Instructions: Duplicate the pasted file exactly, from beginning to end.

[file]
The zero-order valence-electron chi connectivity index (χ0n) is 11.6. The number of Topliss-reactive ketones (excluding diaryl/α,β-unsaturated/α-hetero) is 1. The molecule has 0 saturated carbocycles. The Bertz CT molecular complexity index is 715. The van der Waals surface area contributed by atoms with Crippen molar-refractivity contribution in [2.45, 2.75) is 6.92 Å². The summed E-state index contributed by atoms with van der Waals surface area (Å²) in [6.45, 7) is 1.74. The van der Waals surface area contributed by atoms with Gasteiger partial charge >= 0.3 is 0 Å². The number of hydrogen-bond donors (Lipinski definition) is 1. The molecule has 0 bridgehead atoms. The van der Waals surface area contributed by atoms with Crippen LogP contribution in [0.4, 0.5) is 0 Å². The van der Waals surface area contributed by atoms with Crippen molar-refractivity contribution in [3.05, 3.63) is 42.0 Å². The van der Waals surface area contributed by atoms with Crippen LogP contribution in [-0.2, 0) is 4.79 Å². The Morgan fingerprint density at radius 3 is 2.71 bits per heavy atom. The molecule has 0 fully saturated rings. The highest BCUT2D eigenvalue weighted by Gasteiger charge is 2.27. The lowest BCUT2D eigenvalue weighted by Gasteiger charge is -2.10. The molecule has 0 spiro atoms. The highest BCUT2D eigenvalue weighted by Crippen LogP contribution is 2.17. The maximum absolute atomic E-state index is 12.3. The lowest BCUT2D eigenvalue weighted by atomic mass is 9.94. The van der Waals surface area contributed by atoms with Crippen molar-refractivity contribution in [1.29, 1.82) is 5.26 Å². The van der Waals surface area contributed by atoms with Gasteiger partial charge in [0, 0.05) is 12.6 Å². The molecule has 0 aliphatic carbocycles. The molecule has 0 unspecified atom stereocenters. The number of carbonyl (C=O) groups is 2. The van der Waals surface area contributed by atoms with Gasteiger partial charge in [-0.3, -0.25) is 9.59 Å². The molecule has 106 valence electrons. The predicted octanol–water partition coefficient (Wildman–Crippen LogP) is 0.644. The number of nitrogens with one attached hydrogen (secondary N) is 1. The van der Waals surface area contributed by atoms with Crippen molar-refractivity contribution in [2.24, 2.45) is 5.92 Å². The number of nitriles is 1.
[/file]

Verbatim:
The zero-order valence-electron chi connectivity index (χ0n) is 11.6. The number of Topliss-reactive ketones (excluding diaryl/α,β-unsaturated/α-hetero) is 1. The molecule has 0 saturated carbocycles. The Bertz CT molecular complexity index is 715. The van der Waals surface area contributed by atoms with Crippen molar-refractivity contribution in [2.45, 2.75) is 6.92 Å². The summed E-state index contributed by atoms with van der Waals surface area (Å²) in [6.45, 7) is 1.74. The van der Waals surface area contributed by atoms with Gasteiger partial charge >= 0.3 is 0 Å². The number of hydrogen-bond donors (Lipinski definition) is 1. The molecule has 0 bridgehead atoms. The van der Waals surface area contributed by atoms with Crippen LogP contribution in [0.4, 0.5) is 0 Å². The van der Waals surface area contributed by atoms with Crippen molar-refractivity contribution in [3.05, 3.63) is 42.0 Å². The van der Waals surface area contributed by atoms with Crippen LogP contribution in [-0.2, 0) is 4.79 Å². The Morgan fingerprint density at radius 3 is 2.71 bits per heavy atom. The molecule has 0 fully saturated rings. The highest BCUT2D eigenvalue weighted by Gasteiger charge is 2.27. The lowest BCUT2D eigenvalue weighted by Gasteiger charge is -2.10. The molecule has 0 spiro atoms. The highest BCUT2D eigenvalue weighted by Crippen LogP contribution is 2.17. The maximum absolute atomic E-state index is 12.3. The lowest BCUT2D eigenvalue weighted by atomic mass is 9.94. The van der Waals surface area contributed by atoms with Crippen molar-refractivity contribution in [1.29, 1.82) is 5.26 Å². The van der Waals surface area contributed by atoms with Gasteiger partial charge in [0, 0.05) is 12.6 Å². The molecule has 0 aliphatic carbocycles. The molecule has 0 unspecified atom stereocenters. The number of carbonyl (C=O) groups is 2. The van der Waals surface area contributed by atoms with Gasteiger partial charge in [-0.3, -0.25) is 9.59 Å². The molecule has 106 valence electrons. The predicted octanol–water partition coefficient (Wildman–Crippen LogP) is 0.644. The number of nitrogens with one attached hydrogen (secondary N) is 1. The van der Waals surface area contributed by atoms with Crippen molar-refractivity contribution in [2.24, 2.45) is 5.92 Å². The number of nitriles is 1.